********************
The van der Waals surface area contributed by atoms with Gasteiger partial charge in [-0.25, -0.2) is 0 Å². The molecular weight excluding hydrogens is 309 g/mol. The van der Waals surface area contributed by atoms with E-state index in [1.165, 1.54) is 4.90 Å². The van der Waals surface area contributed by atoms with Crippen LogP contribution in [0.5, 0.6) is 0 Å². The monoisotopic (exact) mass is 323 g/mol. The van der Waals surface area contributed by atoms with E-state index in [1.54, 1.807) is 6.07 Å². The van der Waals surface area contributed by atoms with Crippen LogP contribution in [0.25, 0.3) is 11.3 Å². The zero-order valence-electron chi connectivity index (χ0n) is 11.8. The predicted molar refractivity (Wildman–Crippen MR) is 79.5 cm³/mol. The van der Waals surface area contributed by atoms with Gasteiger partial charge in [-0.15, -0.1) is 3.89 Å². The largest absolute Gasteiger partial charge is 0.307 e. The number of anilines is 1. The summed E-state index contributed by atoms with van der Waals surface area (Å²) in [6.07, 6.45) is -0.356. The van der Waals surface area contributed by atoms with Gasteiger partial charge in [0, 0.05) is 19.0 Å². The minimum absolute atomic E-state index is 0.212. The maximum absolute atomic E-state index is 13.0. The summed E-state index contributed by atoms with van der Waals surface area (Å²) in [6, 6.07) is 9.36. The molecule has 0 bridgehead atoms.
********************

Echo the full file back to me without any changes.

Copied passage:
The van der Waals surface area contributed by atoms with Gasteiger partial charge in [-0.25, -0.2) is 0 Å². The molecular weight excluding hydrogens is 309 g/mol. The van der Waals surface area contributed by atoms with E-state index in [1.165, 1.54) is 4.90 Å². The van der Waals surface area contributed by atoms with Crippen LogP contribution in [0.5, 0.6) is 0 Å². The monoisotopic (exact) mass is 323 g/mol. The van der Waals surface area contributed by atoms with E-state index in [1.54, 1.807) is 6.07 Å². The van der Waals surface area contributed by atoms with Crippen LogP contribution in [0.25, 0.3) is 11.3 Å². The zero-order valence-electron chi connectivity index (χ0n) is 11.8. The predicted molar refractivity (Wildman–Crippen MR) is 79.5 cm³/mol. The van der Waals surface area contributed by atoms with Gasteiger partial charge in [-0.15, -0.1) is 3.89 Å². The largest absolute Gasteiger partial charge is 0.307 e. The number of anilines is 1. The summed E-state index contributed by atoms with van der Waals surface area (Å²) in [6.07, 6.45) is -0.356. The van der Waals surface area contributed by atoms with Gasteiger partial charge in [0, 0.05) is 19.0 Å². The minimum absolute atomic E-state index is 0.212. The maximum absolute atomic E-state index is 13.0. The summed E-state index contributed by atoms with van der Waals surface area (Å²) in [6, 6.07) is 9.36. The molecule has 0 bridgehead atoms.